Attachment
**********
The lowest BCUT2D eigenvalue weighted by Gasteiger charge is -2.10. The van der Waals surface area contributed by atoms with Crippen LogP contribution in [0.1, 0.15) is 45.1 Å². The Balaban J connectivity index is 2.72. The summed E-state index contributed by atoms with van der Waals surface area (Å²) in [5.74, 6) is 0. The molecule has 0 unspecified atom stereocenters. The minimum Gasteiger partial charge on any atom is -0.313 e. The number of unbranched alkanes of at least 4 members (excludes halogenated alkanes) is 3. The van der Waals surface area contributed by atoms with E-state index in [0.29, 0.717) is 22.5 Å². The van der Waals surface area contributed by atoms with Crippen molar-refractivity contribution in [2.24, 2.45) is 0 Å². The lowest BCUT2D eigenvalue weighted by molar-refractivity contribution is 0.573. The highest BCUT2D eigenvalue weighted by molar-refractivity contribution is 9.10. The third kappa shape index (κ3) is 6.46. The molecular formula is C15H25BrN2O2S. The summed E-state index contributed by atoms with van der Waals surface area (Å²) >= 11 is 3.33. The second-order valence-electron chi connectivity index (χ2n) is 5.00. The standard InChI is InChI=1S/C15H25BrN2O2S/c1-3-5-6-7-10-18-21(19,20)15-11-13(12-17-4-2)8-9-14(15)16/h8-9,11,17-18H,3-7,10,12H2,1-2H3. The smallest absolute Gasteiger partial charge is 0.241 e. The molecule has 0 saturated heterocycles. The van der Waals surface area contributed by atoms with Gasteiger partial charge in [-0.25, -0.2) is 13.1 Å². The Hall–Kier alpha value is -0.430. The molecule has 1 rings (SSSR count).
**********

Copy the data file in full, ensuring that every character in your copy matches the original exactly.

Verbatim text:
The lowest BCUT2D eigenvalue weighted by Gasteiger charge is -2.10. The van der Waals surface area contributed by atoms with Crippen LogP contribution in [0.1, 0.15) is 45.1 Å². The Balaban J connectivity index is 2.72. The summed E-state index contributed by atoms with van der Waals surface area (Å²) in [5.74, 6) is 0. The molecule has 0 unspecified atom stereocenters. The minimum Gasteiger partial charge on any atom is -0.313 e. The number of unbranched alkanes of at least 4 members (excludes halogenated alkanes) is 3. The van der Waals surface area contributed by atoms with E-state index in [0.29, 0.717) is 22.5 Å². The van der Waals surface area contributed by atoms with Crippen molar-refractivity contribution in [2.24, 2.45) is 0 Å². The lowest BCUT2D eigenvalue weighted by molar-refractivity contribution is 0.573. The highest BCUT2D eigenvalue weighted by molar-refractivity contribution is 9.10. The third kappa shape index (κ3) is 6.46. The molecular formula is C15H25BrN2O2S. The summed E-state index contributed by atoms with van der Waals surface area (Å²) >= 11 is 3.33. The second-order valence-electron chi connectivity index (χ2n) is 5.00. The standard InChI is InChI=1S/C15H25BrN2O2S/c1-3-5-6-7-10-18-21(19,20)15-11-13(12-17-4-2)8-9-14(15)16/h8-9,11,17-18H,3-7,10,12H2,1-2H3. The smallest absolute Gasteiger partial charge is 0.241 e. The molecule has 0 saturated heterocycles. The van der Waals surface area contributed by atoms with Gasteiger partial charge in [-0.25, -0.2) is 13.1 Å². The Hall–Kier alpha value is -0.430. The molecule has 1 rings (SSSR count).